Black Mirror is a series often terrifying, bleak and far too close to home for comfort.
For most, the worst storylines from the futuristic, dystopian TV show stay happily confined to their nightmares. But, for people in China, one disturbing episode might actually be about to come true.
'Nosedive', the first episode from season three, is set in a world where an app allowing you to rate everyone out of five becomes so ingrained in daily life that you are fundamentally judged by your personal rating, whether low or high.
Having a good score means you can qualify for luxury apartments, while if you lose your temper or associate yourself with low-rated people, your score will drop and you will be excluded from the more appealing parts of society.
Every act you commit is judged by the people you encounter, whether it's co-workers you greet in a lift or the barista serving you coffee. The episode starts off serene and suburban, but – as you might have guessed – the rating of the main character, Lacie (played by Bryce Dallas Howard), nosedives and plummets her into a living nightmare.
This digital dystopia may soon become a reality for people in China.
The Chinese government is building a 'personal credit' rating, according to The Telegraph.
Zhima Credit – which is associated with Alipay, the main form of mobile payment in China – will give users a score between 350 (low) and 950 (high).
People with higher scores will be rewarded with perks, such as skipping the security check line at Beijing Capital Airport, according to an article for Wired written by Mara Hvistendahl.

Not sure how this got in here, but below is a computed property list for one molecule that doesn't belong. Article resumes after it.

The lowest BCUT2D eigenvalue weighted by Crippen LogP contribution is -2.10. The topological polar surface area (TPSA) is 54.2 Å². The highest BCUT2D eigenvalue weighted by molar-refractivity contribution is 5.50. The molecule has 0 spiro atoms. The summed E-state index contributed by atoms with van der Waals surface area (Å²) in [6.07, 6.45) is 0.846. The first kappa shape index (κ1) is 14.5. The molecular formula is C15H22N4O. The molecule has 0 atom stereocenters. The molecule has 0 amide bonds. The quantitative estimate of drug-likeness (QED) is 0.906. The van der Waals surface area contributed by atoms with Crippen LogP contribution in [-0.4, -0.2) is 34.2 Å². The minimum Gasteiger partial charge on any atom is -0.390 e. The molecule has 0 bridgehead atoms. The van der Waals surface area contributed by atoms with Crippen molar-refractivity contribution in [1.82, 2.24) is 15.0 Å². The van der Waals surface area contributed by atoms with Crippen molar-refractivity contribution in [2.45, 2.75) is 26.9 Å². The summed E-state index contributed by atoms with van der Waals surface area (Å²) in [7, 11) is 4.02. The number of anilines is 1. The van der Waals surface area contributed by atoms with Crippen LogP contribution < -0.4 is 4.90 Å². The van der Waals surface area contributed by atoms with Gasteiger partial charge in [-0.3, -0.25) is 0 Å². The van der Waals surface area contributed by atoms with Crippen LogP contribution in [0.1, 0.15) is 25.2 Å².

Paying your debt will give you a good rating, as will your degree, what you buy and – most disturbingly – the company you keep.
Li Yingyun, the technology director of Ant Financial, the company behind the system, told the Chinese magazine Caixin that playing video games for hours on end could lower your rating.
Though users opt-in to the service, Ant Financial united with the Chinese government by integrating a blacklist of more than 6 million people who have defaulted on court fines into Zhima Credit's database.
Journalist Liu Hu, who had been sued for defamation in 2015 and was still on the list despite paying the fine, found that he had a bad score despite not signing up for Zhima Credit – and it rendered him a "second-class citizen". Hvistendahl wrote for Wired:
He was banned from most forms of travel; he could only book the lowest classes of seat on the slowest trains. He could not buy certain consumer goods or stay at luxury hotels, and he was ineligible for large bank loans.
The article continued:
The way Zhima Credit is designed, being blacklisted sends you on a rapid downward spiral.
Hvistendahl tried the system herself. Due to her middling score, which apparently put her in the category of 'common folk', she had to pay a $30 deposit before she could ride a bike, popular in China's bike-sharing culture, as well as pay deposits to stay in hotels or rent GoPros.
She was told by a woman with a high score that being friends with high-scoring people would boost her rating, potentially allowing her access to favourable apartment rentals and terms on loans.
First your score drops. Then your friends hear you are on the blacklist and, fearful that their scores might be affected, quietly drop you as a contact.
The algorithm notices, and your score plummets further.
Lucy Peng, Ant Financial's chief executive, was quoted in Ant Finacial as saying that Zhima Credit will:
Ensure that the bad people in society don’t have a place to go, while good people can move freely and without obstruction.
As it is written, so it shall be.